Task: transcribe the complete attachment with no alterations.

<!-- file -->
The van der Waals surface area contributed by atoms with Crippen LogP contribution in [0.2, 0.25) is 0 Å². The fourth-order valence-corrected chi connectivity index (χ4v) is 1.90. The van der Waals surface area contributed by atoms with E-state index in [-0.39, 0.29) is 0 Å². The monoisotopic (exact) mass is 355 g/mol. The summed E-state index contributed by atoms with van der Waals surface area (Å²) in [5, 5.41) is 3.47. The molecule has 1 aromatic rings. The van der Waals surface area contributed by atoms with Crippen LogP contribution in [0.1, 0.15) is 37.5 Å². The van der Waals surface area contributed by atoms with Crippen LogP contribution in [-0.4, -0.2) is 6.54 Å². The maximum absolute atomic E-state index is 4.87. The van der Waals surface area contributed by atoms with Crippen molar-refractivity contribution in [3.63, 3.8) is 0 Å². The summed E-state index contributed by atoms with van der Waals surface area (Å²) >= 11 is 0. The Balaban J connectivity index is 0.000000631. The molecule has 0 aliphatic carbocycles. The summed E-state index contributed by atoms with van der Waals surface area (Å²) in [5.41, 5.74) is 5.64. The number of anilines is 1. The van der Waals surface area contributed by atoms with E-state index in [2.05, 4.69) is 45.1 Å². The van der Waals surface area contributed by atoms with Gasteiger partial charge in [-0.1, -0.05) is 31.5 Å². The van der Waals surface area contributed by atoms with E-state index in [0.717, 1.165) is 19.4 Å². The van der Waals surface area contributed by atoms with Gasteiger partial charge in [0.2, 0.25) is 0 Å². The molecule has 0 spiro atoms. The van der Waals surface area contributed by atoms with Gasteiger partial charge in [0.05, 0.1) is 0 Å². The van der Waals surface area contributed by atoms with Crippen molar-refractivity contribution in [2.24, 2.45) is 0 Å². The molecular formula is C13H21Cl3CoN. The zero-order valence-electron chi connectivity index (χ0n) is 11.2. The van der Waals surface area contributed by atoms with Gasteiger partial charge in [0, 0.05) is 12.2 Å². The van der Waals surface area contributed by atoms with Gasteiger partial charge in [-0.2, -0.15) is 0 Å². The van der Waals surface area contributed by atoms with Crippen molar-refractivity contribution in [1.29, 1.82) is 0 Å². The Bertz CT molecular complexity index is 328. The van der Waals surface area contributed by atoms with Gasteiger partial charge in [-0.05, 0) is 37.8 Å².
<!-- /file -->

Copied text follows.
The van der Waals surface area contributed by atoms with Crippen LogP contribution in [0.2, 0.25) is 0 Å². The fourth-order valence-corrected chi connectivity index (χ4v) is 1.90. The van der Waals surface area contributed by atoms with E-state index in [-0.39, 0.29) is 0 Å². The monoisotopic (exact) mass is 355 g/mol. The summed E-state index contributed by atoms with van der Waals surface area (Å²) in [5, 5.41) is 3.47. The molecule has 1 aromatic rings. The van der Waals surface area contributed by atoms with Crippen LogP contribution in [0.1, 0.15) is 37.5 Å². The van der Waals surface area contributed by atoms with Crippen LogP contribution in [-0.4, -0.2) is 6.54 Å². The maximum absolute atomic E-state index is 4.87. The van der Waals surface area contributed by atoms with Crippen molar-refractivity contribution in [3.63, 3.8) is 0 Å². The summed E-state index contributed by atoms with van der Waals surface area (Å²) >= 11 is 0. The Balaban J connectivity index is 0.000000631. The molecule has 0 aliphatic carbocycles. The summed E-state index contributed by atoms with van der Waals surface area (Å²) in [5.41, 5.74) is 5.64. The number of anilines is 1. The van der Waals surface area contributed by atoms with E-state index in [2.05, 4.69) is 45.1 Å². The van der Waals surface area contributed by atoms with Gasteiger partial charge in [-0.1, -0.05) is 31.5 Å². The van der Waals surface area contributed by atoms with E-state index in [0.717, 1.165) is 19.4 Å². The van der Waals surface area contributed by atoms with Gasteiger partial charge in [0.2, 0.25) is 0 Å². The molecule has 0 spiro atoms. The van der Waals surface area contributed by atoms with Gasteiger partial charge in [0.05, 0.1) is 0 Å². The van der Waals surface area contributed by atoms with Crippen molar-refractivity contribution in [2.24, 2.45) is 0 Å². The molecular formula is C13H21Cl3CoN. The zero-order valence-electron chi connectivity index (χ0n) is 11.2. The van der Waals surface area contributed by atoms with Gasteiger partial charge in [0, 0.05) is 12.2 Å². The van der Waals surface area contributed by atoms with Gasteiger partial charge in [-0.2, -0.15) is 0 Å². The van der Waals surface area contributed by atoms with Crippen molar-refractivity contribution in [1.29, 1.82) is 0 Å². The Bertz CT molecular complexity index is 328. The van der Waals surface area contributed by atoms with Gasteiger partial charge in [-0.05, 0) is 37.8 Å².